A final piece to the awareness mindset is the old adage: “Trust your gut.” The number of crime victims who have said “something didn’t feel right … ” is significant by virtually every account. Your subconscious brain is far more tuned in to your “flight or fight” reflexes, and those can practically predict something nefarious is imminent. Trust those instincts.

The situation matters

As previously mentioned, this article isn’t a call to live your life in fear, and to dive deep into the depths of paranoia. That’s just not a healthy place to spend much time.

There are different levels of situations and awareness.

Most experts in the field will tell you it’s best to operate in the “yellow” or “relaxed alert” level.

Being completely oblivious to your surroundings, as I was in Barcelona, is not the right level of awareness, ever. (Well, that level is fine if you’re in your recliner binge-watching Netflix. But not if you’re out and about.)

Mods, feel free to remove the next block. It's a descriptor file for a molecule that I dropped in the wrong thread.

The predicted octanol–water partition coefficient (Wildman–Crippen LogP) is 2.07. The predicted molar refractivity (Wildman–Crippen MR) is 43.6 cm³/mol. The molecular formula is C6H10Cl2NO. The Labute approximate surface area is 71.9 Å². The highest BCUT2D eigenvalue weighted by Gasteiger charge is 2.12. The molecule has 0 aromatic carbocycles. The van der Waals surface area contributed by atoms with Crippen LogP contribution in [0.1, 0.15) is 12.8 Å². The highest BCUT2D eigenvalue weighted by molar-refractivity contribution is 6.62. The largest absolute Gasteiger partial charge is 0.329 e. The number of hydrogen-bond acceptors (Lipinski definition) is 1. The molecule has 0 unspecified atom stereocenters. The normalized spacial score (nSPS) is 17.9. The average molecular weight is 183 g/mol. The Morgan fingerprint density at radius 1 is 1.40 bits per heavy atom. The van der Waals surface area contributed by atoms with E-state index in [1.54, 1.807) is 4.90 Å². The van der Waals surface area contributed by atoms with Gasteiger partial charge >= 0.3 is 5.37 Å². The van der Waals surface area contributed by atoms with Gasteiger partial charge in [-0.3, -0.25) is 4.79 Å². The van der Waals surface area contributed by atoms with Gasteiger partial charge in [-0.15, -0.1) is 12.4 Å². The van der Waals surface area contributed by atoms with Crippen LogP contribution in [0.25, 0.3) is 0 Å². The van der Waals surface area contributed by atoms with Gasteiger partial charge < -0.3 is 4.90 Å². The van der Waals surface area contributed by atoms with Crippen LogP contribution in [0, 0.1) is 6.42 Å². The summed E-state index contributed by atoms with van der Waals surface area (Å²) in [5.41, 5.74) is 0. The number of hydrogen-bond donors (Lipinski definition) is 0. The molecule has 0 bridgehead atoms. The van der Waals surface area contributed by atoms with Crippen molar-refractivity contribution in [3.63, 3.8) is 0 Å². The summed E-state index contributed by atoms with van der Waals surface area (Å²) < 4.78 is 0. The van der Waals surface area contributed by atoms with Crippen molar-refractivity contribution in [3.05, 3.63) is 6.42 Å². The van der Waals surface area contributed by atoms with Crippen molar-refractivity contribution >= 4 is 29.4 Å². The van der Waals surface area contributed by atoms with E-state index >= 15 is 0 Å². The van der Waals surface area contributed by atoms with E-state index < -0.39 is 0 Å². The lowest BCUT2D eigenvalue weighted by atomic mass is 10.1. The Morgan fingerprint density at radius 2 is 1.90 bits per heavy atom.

In a relaxed alert level, you’re in tune with your surroundings, observant, but still relaxed. You’re not tense and uptight. Think of it like driving defensively. You’re alert to potential danger, but relaxed and not white-knuckled gripping the steering wheel.

Use all your senses. Most people immediately think of sight, and only sight, when they consider being situationally aware. But your ears and even nose can pick up on things in your environment as well. (Pro tip: Watch that headphone/earbud volume. Drowning out all ambient noise favors the bad guys.)

Practice makes perfect

Good situational awareness techniques and observation skills can be learned, practiced and honed. There are resources all over the internet about how to develop situational awareness skills, and I’d encourage everyone to take a few minutes out of their busy days to read through this material.

Even just understanding that situational awareness is a thing, and that there are skills you can develop with relative ease can go a long way to helping ensure your safety.

It’s a crazy world out there, and your job can put you in positions that can compromise your safety. Yes, it’s a hassle to have to deal with this stuff. Yes. you may very well lose a client and some money turning away potential business.

But your safety, your life, has no price tag. Please: Think about your safety, think about your situational awareness. Get some training. Read the resources linked to below.

Be safe out there, this and every month.

Jay Thompson is a real estate veteran and retiree in Seattle, as well as the mastermind behind Now Pondering. Follow him on Facebook or Instagram. He holds an active Arizo tna broker’s license with eXp Realty.